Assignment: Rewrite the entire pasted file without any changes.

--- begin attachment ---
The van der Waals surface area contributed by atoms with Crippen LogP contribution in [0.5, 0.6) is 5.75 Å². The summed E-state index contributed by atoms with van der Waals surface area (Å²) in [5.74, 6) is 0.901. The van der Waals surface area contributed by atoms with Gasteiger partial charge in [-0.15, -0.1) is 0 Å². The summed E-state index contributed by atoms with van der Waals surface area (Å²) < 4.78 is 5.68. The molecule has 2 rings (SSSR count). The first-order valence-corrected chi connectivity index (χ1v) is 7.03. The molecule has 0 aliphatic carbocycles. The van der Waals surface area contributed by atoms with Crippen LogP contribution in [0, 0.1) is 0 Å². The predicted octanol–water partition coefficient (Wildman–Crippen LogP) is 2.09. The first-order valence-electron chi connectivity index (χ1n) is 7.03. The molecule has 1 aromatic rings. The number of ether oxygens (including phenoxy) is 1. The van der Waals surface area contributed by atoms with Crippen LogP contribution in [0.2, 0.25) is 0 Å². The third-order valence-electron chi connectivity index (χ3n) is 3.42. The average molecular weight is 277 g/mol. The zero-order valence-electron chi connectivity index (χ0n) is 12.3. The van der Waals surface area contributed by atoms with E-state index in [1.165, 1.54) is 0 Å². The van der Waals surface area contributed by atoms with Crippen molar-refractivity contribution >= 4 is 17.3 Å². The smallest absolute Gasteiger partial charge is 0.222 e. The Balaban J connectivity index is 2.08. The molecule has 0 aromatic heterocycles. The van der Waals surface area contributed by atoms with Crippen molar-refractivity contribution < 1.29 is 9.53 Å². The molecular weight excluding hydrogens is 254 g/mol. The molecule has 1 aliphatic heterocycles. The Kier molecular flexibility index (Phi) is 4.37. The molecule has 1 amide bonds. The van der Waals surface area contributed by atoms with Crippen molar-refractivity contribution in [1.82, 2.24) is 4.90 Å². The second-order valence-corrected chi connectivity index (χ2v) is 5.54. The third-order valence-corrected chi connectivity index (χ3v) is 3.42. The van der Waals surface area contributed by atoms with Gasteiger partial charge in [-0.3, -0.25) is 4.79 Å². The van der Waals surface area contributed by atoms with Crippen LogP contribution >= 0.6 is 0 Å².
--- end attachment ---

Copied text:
The van der Waals surface area contributed by atoms with Crippen LogP contribution in [0.5, 0.6) is 5.75 Å². The summed E-state index contributed by atoms with van der Waals surface area (Å²) in [5.74, 6) is 0.901. The van der Waals surface area contributed by atoms with Gasteiger partial charge in [-0.15, -0.1) is 0 Å². The summed E-state index contributed by atoms with van der Waals surface area (Å²) < 4.78 is 5.68. The molecule has 2 rings (SSSR count). The first-order valence-corrected chi connectivity index (χ1v) is 7.03. The molecule has 0 aliphatic carbocycles. The van der Waals surface area contributed by atoms with Crippen LogP contribution in [0, 0.1) is 0 Å². The predicted octanol–water partition coefficient (Wildman–Crippen LogP) is 2.09. The first-order valence-electron chi connectivity index (χ1n) is 7.03. The molecule has 1 aromatic rings. The number of ether oxygens (including phenoxy) is 1. The van der Waals surface area contributed by atoms with Crippen LogP contribution in [0.2, 0.25) is 0 Å². The third-order valence-electron chi connectivity index (χ3n) is 3.42. The average molecular weight is 277 g/mol. The zero-order valence-electron chi connectivity index (χ0n) is 12.3. The van der Waals surface area contributed by atoms with E-state index in [1.165, 1.54) is 0 Å². The van der Waals surface area contributed by atoms with Crippen molar-refractivity contribution >= 4 is 17.3 Å². The smallest absolute Gasteiger partial charge is 0.222 e. The Balaban J connectivity index is 2.08. The molecule has 0 aromatic heterocycles. The van der Waals surface area contributed by atoms with Crippen molar-refractivity contribution < 1.29 is 9.53 Å². The molecular weight excluding hydrogens is 254 g/mol. The molecule has 1 aliphatic heterocycles. The Kier molecular flexibility index (Phi) is 4.37. The molecule has 1 amide bonds. The van der Waals surface area contributed by atoms with Crippen molar-refractivity contribution in [1.82, 2.24) is 4.90 Å². The second-order valence-corrected chi connectivity index (χ2v) is 5.54. The third-order valence-corrected chi connectivity index (χ3v) is 3.42. The van der Waals surface area contributed by atoms with Gasteiger partial charge in [-0.3, -0.25) is 4.79 Å². The van der Waals surface area contributed by atoms with Crippen LogP contribution >= 0.6 is 0 Å².